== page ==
Sundance 2014 kicks off today. This year’s festival includes screenings of several films with Washington connections, including the world premiere of state incentive feature film Laggies. Still a significant amount of buzz at the festival revolves around a local connection to the cutting edge endeavor Live@Sundance. This daily one-hour show, which fans of the festival can access via YouTube, aims to increase access to festival happenings, both inside and outside Park City.

To produce Live@Sundance, the Sundance Institute has joined forces with public relations giant Weber Shandwick, the official producing partner, director, and content creator for this daily show. Live@Sundance has also aligned with major festival sponsors including HP, Adobe, and Cannon to launch this endeavor. YouTube will provide syndication, streaming services, a Park City studio, and influential Content Creators to participate as featured hosts of the show. Among these hosts are Shira Lazar, co-founder and host of What’s Trending, and Casey Neistat, creator of the HBO series The Neistat Brothers.

Live@Sundance was recently covered by the New York Times, and while Weber Shandwick has offices in Seattle, Boston, New York, and Los Angeles, Live@Sundance has a strong Washington connection in terms of production and the initiative’s creation. A team of more than 20 crewmembers, many of them Washington-residents, will be on the ground in Park City. The 24-hour, round the clock operation includes field teams, studio teams, and both day and night editing crews. Weber Shandwick is also providing publicity and marketing support.

Washington Filmworks visited with Seattle-based producer and filmmaker Basil Shadid, a leader of the Weber Shandwick team that is spearheading Live@Sundance. We wanted to learn more about the future of online content such as Live@Sundance and what we can expect when we tune into this exciting new initiative over the coming days.

Hi Basil. Tell us more about the reasons Weber Shandwick thinks programs like Live@Sundance are important.

Our goal is to engage audiences – we always create content with a sense of how we want to inspire, motivate, or inform. Striking that chord with an audience demands a level of creativity and originality.

Creativity goes beyond the video too, to the technology and means of how it’s delivered. One of the most exciting aspects of what we’re doing with the Sundance Institute is we’re taking a festival tucked away in the mountains and making it accessible live on the web. With GoLive, our live service, we now have the means and knowhow to invite audience participation no matter where they are. It’s a different experience for audiences to see something that just happened, versus being able to become a part of the moment themselves.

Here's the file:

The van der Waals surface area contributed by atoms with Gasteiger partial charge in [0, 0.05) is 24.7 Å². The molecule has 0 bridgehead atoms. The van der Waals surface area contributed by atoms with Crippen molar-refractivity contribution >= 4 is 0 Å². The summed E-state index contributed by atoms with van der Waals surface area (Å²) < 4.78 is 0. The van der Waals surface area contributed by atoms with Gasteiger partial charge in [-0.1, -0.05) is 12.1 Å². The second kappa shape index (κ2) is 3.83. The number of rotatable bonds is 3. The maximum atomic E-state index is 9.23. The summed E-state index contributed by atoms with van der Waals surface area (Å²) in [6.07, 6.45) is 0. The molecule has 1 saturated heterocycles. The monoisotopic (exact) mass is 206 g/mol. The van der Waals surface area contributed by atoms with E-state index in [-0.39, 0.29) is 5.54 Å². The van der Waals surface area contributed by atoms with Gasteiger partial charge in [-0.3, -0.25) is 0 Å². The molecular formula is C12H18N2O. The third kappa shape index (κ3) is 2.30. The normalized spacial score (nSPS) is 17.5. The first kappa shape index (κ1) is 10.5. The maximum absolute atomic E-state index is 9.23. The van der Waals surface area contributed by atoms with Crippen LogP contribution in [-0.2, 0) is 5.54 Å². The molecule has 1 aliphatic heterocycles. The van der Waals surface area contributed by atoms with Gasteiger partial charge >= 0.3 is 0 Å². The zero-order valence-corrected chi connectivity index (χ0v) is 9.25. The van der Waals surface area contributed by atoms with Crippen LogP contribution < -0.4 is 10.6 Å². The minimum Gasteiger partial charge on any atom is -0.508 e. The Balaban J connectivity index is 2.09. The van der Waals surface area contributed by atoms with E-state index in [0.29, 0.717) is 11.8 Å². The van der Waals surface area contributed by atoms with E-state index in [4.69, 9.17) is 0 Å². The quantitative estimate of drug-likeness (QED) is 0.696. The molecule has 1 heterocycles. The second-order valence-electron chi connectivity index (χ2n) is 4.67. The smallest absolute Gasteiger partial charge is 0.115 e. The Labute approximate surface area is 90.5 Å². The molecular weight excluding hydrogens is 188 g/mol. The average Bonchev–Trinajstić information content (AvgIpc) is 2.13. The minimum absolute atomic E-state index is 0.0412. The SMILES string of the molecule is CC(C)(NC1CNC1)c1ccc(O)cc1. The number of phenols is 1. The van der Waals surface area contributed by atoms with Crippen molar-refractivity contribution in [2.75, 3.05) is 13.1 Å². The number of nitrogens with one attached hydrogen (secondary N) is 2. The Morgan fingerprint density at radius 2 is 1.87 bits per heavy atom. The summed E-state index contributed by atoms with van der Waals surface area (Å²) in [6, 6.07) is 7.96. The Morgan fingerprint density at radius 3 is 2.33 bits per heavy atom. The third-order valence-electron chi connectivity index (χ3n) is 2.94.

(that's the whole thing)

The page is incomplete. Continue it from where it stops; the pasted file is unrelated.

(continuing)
How does Weber Shandwick see original online content fitting into the global market for film production?  

It’s like what they say for how to get into Sundance, “All you need to do is tell a unique story in an interesting way.” As if it were only that easy! The good news for filmmakers is that telling unique, interesting stories will always be in high demand, and we foresee increasing demand for all types of video work.

We have an added benefit of being part of a global agency with offices in nearly every major city, which makes for more diverse requests and capabilities to fulfill them with a true local’s sense, from anywhere.

Tell us more about how Live@Sundance being spearheaded by Seattle filmmakers?  

Among the lineup for Live@Sundance, Seattle has several crew involved, including me as producer, Director Paul Kiely, and Line Producer Jacob Leander. And having the benefit of a large, creative team behind us at the agency, we’ve been fueled by the experience and passion around not only creating good video content, but also how to infuse social media and audience participation into the show itself.

How can partnerships like this one this benefit Washington?

We’re hoping to expand the already burgeoning relationship between Washington filmmakers and the Sundance Institute. While Live@Sundance isn’t a film in the festival, it is a new approach to digital curation and storytelling that the festival is using to share their content with audiences both on and off the mountain. We’re excited that Washington crew gets to lead the charge, create Live@Sundance, and build on the already strong legacy of innovative storytelling that comes from our state.


Live@Sundance streams live daily at 11 am Mountain Time (10 am Pacific) from the Sundance Film Festival. The program launches a bit later today, with the Sundance Day One Press Conference. Plus Lynn Shelton, director of the Seattle-produced feature Laggies, will be a featured guest on the Sunday installment this January 19.

Be sure to tune in.